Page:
How future land use change will affect UK farmers

Land use in the UK is undergoing a major review that will result in seismic change, according to Savills’ Future of Land Occupation report.

This is due to the UK having left the EU and defining its own domestic agricultural policy for the first time in almost 50 years, as well as a new focus on climate change and biodiversity loss.

The end of agricultural subsidies is also set to shake up land’s future use and occupation.

See also: UK farmland market: 2021 predictions v reality

Retirement plans

Across the UK, 36% of all farm holders are over the typical retirement age of 65 and this proportion is growing (2005: 31%).

Retiring from farming is not straightforward, and is not encouraged by the rules that drive inheritance tax planning.

According to Defra’s Farmer Opinion Tracker, a quarter of England’s farmers are not confident about managing the payment changes and the regulations their businesses must follow; among tenants, this increased to one-third.

Defra’s survey results suggested 5% of farmers could retire within the next three to five years, while a further 3% expected to leave farming for other reasons, and 6% expected to reduce the size of their business.

The evidence suggests that more land will be coming to the market than in recent years, through both sales and new tenancies, as farmers retire and businesses restructure to meet new market and policy opportunities.

Lump Sum Exit Scheme

Savills research has found that demand for Defra’s £100,000 Lump Sum Exit Scheme is likely to be strongest from Agricultural Holdings Act 1986 tenants.

A Tenant Farmers Association survey from 2021 also found that three-quarters of tenants were seriously interested in the lump-sum scheme and more than 40% considered it their only opportunity to retire from agriculture.

The payments will be less appealing to owner-occupiers, who already have the option of selling land to generate funds and have more options to retire while remaining in occupation of the land.

Overall, the scheme will benefit farmers who wish to retire, but is unlikely to tempt those yet to consider it as an option, says Savills.

It will be particularly attractive to smaller farming businesses and those making a trading loss.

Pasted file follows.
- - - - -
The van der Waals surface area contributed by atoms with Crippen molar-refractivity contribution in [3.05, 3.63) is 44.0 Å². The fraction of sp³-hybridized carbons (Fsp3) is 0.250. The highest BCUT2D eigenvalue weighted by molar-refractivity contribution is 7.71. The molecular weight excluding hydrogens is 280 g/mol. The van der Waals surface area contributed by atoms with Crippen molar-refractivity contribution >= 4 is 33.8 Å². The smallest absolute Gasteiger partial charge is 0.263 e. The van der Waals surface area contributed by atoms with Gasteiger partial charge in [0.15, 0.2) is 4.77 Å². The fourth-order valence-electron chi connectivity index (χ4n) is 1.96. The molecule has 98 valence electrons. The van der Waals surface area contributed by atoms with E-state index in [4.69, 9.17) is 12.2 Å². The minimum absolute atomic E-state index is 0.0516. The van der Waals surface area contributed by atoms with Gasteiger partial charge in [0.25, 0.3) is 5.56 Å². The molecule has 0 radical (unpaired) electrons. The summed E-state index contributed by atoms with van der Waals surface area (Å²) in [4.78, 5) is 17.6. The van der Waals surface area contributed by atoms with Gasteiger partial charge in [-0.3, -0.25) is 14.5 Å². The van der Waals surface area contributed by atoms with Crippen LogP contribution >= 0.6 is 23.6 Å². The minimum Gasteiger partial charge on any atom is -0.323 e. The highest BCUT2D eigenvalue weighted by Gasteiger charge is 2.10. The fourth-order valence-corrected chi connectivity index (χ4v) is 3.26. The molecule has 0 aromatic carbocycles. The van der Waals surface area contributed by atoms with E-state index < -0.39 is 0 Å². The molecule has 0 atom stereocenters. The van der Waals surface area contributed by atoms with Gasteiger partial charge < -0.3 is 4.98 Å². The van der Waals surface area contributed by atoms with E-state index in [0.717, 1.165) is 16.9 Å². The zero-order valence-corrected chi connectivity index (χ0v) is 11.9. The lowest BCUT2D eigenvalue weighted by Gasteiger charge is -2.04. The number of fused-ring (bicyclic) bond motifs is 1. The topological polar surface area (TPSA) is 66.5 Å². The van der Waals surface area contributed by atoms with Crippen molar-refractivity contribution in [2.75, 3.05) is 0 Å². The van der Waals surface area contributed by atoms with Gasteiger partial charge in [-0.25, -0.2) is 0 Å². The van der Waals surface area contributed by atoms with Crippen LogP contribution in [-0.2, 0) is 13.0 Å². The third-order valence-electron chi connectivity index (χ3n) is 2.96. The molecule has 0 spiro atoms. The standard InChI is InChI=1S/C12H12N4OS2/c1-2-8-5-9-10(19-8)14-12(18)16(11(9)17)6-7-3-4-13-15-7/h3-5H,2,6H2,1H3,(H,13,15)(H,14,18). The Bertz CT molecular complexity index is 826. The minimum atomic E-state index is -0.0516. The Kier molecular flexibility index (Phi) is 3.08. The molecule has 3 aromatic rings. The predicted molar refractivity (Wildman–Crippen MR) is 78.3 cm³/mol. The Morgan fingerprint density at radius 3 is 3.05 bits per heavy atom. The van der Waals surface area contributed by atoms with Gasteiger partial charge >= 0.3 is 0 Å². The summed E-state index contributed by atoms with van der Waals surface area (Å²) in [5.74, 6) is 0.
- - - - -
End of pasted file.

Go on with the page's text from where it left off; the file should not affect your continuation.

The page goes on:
After the lump-sum opportunity has passed, industry exits are still likely to continue to increase, driven by debt.

Tenant retirement advice

Planning, co-operation and good communication between tenants and landlords will be essential for tenants to make successful lump sum claims.

Discussions should begin early and cover what each party wants to achieve and the funds this will require.

Future housing is key to unlocking retirements and should be an early priority. For example, it could be feasible for a tenant to remain in a home on the farm at a reasonable rent.

Both parties should also ensure they understand the taxation implications of the scheme and tenancy surrender.

Source: Savills

What is driving landowners’ decision-making?

For private landowners, inheritance tax remains a primary driver in the decision-making process.

The income return of the asset is low relative to the potential tax exposure at 40% of the capital value, so it is important that the occupation model adopted does not jeopardise eligibility for any reliefs, says Savills.

Joint ventures such as contract farming agreements are therefore likely to be the best option, followed by farm business tenancies, which all benefit from agricultural property relief and/or business property relief.

For institutional and corporate landowners, financial factors remain important alongside social and environmental factors.

Rental income is the most stable and predictable option and Savills believes tenancies will continue to be the leading recommendation.

This suggests that overall there may be more tenancy and joint venture opportunities available going forward, rather than land being sold.

Future occupiers

The agricultural transition is likely to generate more opportunities for new entrants into farming, which has long been an issue, says Savills.

To prepare and manage the changing landscape, the sector will need new skills, ideas, business models, thinkers and doers.

Encouraging new entrants with new perspectives and skillsets into the rural sector is an obvious way to fill this growing skills gap and must be encouraged.

Defra is planning to launch a New Entrant Support Scheme this year, which is expected to focus on building entrepreneurial skills in new entrants.

A pilot is expected to run for this scheme from 2022 to 2023.